Post Brawl, Hoover High Seeks to Defuse Tension, Restore Confidence

What exactly ignited the brawl remains unclear.

Five days after a student brawl at Glendale's Herbert Hoover High School, district officials offered assurances of "heightened adult supervision and support" in an email issued Monday.

Glendale Police maintained a visible presence at the campus.

During the day, Hoover principal Jennifer Earl met with a series of parents seeking answers and commitments.

Parents were told some two dozen students were suspended. Others believed to have been involved in the brawl, or connected with either of the two clashing sides, were being kept apart in "restorative" sessions with counselors, several parents said.

Many students are remaining silent in the restorative circle discussion sessions, one Hoover senior said.

"The school is safe and resuming regular instruction," stated the district email from Winfred Roberson, Jr., Superintendent of the Glendale Unified School District, and addressed to GUSD families, staff, and community members.

The brawl erupted during the lunch hour Wednesday, beginning with a dispute between two students that grew to include dozens. Order was not restored until police arrived. Weapons were not used, and there were no serious injuries.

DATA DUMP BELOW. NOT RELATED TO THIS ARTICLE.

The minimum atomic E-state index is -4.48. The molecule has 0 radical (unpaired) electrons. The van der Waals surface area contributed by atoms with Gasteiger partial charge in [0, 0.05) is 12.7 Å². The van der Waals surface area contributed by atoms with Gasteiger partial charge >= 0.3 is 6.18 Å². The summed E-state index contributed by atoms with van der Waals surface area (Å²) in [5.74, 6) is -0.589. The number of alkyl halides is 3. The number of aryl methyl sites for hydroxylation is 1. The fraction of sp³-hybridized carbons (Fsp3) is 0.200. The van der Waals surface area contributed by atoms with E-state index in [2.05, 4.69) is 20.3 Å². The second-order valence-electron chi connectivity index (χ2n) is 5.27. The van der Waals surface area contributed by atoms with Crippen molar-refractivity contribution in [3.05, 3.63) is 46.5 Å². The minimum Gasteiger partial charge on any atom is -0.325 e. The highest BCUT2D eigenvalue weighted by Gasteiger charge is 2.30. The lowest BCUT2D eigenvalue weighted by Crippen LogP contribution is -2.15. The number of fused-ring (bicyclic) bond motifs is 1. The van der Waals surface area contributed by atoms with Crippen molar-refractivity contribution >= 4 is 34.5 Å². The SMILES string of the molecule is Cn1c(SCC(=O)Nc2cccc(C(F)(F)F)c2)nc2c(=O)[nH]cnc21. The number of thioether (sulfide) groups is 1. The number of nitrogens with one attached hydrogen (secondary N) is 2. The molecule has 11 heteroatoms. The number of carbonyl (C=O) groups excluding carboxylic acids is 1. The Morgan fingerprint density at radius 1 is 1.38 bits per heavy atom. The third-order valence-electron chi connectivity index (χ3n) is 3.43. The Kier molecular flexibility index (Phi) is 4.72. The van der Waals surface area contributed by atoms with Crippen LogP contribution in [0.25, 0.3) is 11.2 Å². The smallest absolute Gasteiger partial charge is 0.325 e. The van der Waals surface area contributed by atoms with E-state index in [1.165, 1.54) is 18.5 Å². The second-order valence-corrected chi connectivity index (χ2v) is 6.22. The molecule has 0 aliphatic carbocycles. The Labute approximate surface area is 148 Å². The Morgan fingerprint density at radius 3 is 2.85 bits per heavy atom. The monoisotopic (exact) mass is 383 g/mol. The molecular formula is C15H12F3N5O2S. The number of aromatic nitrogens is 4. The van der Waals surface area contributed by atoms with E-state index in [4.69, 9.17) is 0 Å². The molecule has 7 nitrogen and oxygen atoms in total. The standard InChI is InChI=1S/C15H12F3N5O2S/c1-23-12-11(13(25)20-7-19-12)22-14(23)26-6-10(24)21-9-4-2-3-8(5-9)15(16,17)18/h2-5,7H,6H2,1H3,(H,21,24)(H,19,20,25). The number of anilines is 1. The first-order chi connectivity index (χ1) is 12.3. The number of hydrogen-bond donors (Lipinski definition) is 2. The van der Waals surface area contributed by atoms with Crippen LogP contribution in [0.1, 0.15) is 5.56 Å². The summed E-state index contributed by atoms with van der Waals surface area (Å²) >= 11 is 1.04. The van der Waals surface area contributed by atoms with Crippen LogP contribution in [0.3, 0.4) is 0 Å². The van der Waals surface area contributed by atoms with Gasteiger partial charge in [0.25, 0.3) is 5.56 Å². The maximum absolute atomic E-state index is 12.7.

Since then, threats and trash talk have continued to swirl on social media.

Some parents remain critical of the district for not doing enough to defuse campus tensions.

"It's not fair for our kids to go to school every day scared," said parent Lili Gonzalez.

"There have been no further credible threats against the campus," stated Roberson's email.

Several parents spoke of tensions between a group of Armenian-American students and members of the football and baseball teams.

Last Friday, the District placed two football coaches on leave and cancelled that evening's game. The district maintained it was not cancelling the season but also could say when the team will be allowed to resume playing games.

What exactly ignited the incident remains unclear.

A week earlier, a student allegedly spat on a special needs student and another student went to his defense, word spread on the campus. The school district has declined to discuss what its investigation is finding.  But Monday, a parent active in the PTA, Kirsten Hersh, said she was told that the spitting incident was a rumor that never actually happened.

Regardless, some parents see underlying tensions that go beyond the school.

"This is a community issue," said parent Nathan Bond. "And the parents, the administrators here at the school,  and city officials need to work together to fix."

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